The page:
The 5 Worst Musical Careers By Professional Boxers
Rocks Off is waiting for the day that our 52-year-old mother sits us down for a serious talk and says that she's ready to pursue her dream of becoming a rapper.
The poster child for cross-dressing boxers all over the world.
She'll say, "Mi hijo, you know Lil Casper's mom, Brenda, on 4th Street? Her boyfriend set up a home studio for her. She's spitting that real shit and I want to make an album about your bastard father and how he left us 21 years ago."
Why not? Everyone else thinks it's fine to take the mike. A few weeks ago, we helped judge an upstart open-mike contest called Sounds of the Underground and eight of the 12 "rappers" or rap groups should have been arrested, charged and sentenced for their crimes against humanity that evening.
Fast-forward to last week, when ex-Rocket Steve Francis's quiet debut in hip-hop and R&B was blown open by a Yahoo! sports blog and, well, us. It's not often you see ESPN analysts and strippers retweeting each other, but there was a consensus on his crucifixion.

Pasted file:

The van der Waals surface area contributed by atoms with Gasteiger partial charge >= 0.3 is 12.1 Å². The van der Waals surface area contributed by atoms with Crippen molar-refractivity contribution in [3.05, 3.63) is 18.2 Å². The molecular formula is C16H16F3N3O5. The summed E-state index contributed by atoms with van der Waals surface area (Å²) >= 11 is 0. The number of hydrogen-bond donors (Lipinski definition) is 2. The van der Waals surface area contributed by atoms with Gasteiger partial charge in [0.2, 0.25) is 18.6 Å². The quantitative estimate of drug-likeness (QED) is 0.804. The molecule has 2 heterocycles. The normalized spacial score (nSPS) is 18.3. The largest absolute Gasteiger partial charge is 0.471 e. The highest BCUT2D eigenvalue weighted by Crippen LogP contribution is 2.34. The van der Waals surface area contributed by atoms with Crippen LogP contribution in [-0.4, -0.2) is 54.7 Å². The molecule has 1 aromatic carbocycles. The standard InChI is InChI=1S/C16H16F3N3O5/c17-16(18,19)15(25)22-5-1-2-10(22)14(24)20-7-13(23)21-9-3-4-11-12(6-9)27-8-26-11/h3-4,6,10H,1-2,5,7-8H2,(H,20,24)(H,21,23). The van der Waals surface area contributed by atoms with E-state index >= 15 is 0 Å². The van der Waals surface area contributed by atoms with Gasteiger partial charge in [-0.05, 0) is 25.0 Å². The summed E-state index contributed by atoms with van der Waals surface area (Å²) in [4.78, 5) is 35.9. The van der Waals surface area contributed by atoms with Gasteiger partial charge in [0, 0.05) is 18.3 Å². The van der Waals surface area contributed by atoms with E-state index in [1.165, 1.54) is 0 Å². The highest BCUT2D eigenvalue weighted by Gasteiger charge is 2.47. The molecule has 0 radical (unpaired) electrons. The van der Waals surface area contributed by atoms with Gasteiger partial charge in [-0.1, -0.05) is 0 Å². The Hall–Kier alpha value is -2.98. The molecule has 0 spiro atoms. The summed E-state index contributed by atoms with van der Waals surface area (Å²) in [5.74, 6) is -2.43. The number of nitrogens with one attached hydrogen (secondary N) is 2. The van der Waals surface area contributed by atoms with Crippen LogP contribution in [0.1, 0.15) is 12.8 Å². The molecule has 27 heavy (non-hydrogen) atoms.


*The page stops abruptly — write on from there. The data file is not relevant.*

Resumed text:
Unfortunately, our favorite sport -- boxing -- isn't immune to the injustices of its athletes perpetrating various abuses on music in a way that's comparable to what happens to humans in snuff films.
This Saturday night, Floyd Mayweather will face Miguel Cotto on pay-per-view in a much-anticipated bout. You'd think that could get our mind off the "too many rappers, not enough fans" complex the world is facing, which is as important as global warming.
Think again. We're reminded of the very sad period in our lives after then-Mexican-American icon Oscar De La Hoya was deservingly robbed of a win against Puerto Rican Tito Trinidad in the match that was known as the "Fight of the Millennium" on September 18, 1999, in Las Vegas.
Everyone knows Manny Pacquiao sings, but where will he rank?
We happened to be in a room full of trash-talking Puerto Ricans in Washington, D.C., when Oscar outboxed and outclassed Tito, and then proceeded to run the last few rounds, essentially giving away the fight and our dignity.
Just when we didn't think it could get worse, it was shortly after that fight that "The Golden Boy" released his self-titled album.
We cried. We cried like a ten-year-old girl after the fight and after the album. Our childhood hero was becoming really soft, and little did we know it was all downhill after that.
In tribute to our tears, we count down the "Five Worst Musical Careers by Professional Boxers."